Curious to find out how much basic middle school knowledge is retained through old age, Cascade Christian High School statistics students polled local residents on 12 questions in English, social studies, math and science.

By Buffy Pollock

For the Tidings

Curious to find out how much basic middle school knowledge is retained through old age, Cascade Christian High School statistics students polled local residents on 12 questions in English, social studies, math and science.

Questions included: What type of animal is a whale classified as? How many degrees make up a triangle? What's the center of a cell called?

Among 241 survey takers school age through senior citizen, retention of subjects learned in sixth through ninth grades wasn't what the Cascade Christian students thought it would be.

They found the older the respondent, the lower the score.

The most often missed question was to name the three branches of the U.S. government. Just 55 percent of survey takers guessed correctly: executive, legislative and judicial.

The question most often answered correctly asked in which state the attack on Pearl Harbor occurred. Only 4 percent didn't know it happened in Hawaii.

"The main thing we found out from the survey was that the 18 and under and 19-to-29 age group seemed to do the best," said Tanya Sekreta, 18, a senior at Cascade Christian.

The 19-29 age group scored an average of 86 percent overall, and those 18 and under scored close to 84 percent.

"So people in high school or just out of school seem to be able to retain knowledge from school," Sekreta said.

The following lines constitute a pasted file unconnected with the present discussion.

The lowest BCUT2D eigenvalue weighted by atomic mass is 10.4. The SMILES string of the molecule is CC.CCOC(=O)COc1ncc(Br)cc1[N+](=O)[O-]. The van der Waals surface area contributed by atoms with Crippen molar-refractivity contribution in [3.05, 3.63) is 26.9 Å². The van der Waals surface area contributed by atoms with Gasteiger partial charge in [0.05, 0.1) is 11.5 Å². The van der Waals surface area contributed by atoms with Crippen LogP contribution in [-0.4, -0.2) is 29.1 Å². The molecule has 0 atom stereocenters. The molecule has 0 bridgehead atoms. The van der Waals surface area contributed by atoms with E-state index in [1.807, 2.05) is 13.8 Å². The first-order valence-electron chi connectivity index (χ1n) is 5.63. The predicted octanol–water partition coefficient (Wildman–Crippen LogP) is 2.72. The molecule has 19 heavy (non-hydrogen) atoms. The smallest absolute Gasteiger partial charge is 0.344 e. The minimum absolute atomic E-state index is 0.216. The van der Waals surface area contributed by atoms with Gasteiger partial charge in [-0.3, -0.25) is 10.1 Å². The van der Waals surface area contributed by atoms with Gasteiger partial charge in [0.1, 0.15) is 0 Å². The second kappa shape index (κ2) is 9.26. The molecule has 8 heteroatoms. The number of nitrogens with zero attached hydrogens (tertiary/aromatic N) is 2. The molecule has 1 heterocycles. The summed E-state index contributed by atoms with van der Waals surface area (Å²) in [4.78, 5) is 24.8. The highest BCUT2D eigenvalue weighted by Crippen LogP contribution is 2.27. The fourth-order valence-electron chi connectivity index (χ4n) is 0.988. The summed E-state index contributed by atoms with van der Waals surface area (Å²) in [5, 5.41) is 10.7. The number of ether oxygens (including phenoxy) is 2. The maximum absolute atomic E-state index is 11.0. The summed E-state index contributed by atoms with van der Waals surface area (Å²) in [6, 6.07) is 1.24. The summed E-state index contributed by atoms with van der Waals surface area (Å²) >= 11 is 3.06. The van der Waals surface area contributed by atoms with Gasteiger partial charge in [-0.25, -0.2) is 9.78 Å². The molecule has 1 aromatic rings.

The average score for all age groups was 78 percent.

Naming the three branches of government stumped young people the most, while the oldest age groups were most likely to answer the question correctly.

"If you think about the government question, it's something you'd learn in economics and that's a class that's offered to seniors mostly at our school," Sekreta said.

"Still, we didn't expect that to be the most missed question."

Debbie Knapp, statistics teacher at Cascade Christian, said the process was more enlightening for students than the results.

"They were required to do this entirely on their own, from having to organize a group and get everyone to work together" I was very impressed with how seriously they took it," she said.

Junior Lauren Emard, 17, said she was "really surprised by the fact we came to the conclusion that the older you are the less basic knowledge you still have."

"We tried to do things we thought people should generally know off the top of their head, no matter how old they were," Emard said, "so some of the results were surprising."

Knapp said she hoped the survey showed students that learning is a lifelong endeavor.

"I honestly think it reveals that you need to keep studying even if you're out of school," she said.

"The thing you hear with Alzheimer's, they say keep your brain exercising to stay healthy. This just kind of showed that you do need to keep doing that.

"The kids kind of expected that, because they were in school they would do well, but they were very surprised at some of the things people didn't still know," Knapp said.

Buffy Pollock is a freelance writer living in Medford. E-mail her at buffypollock@juno.com.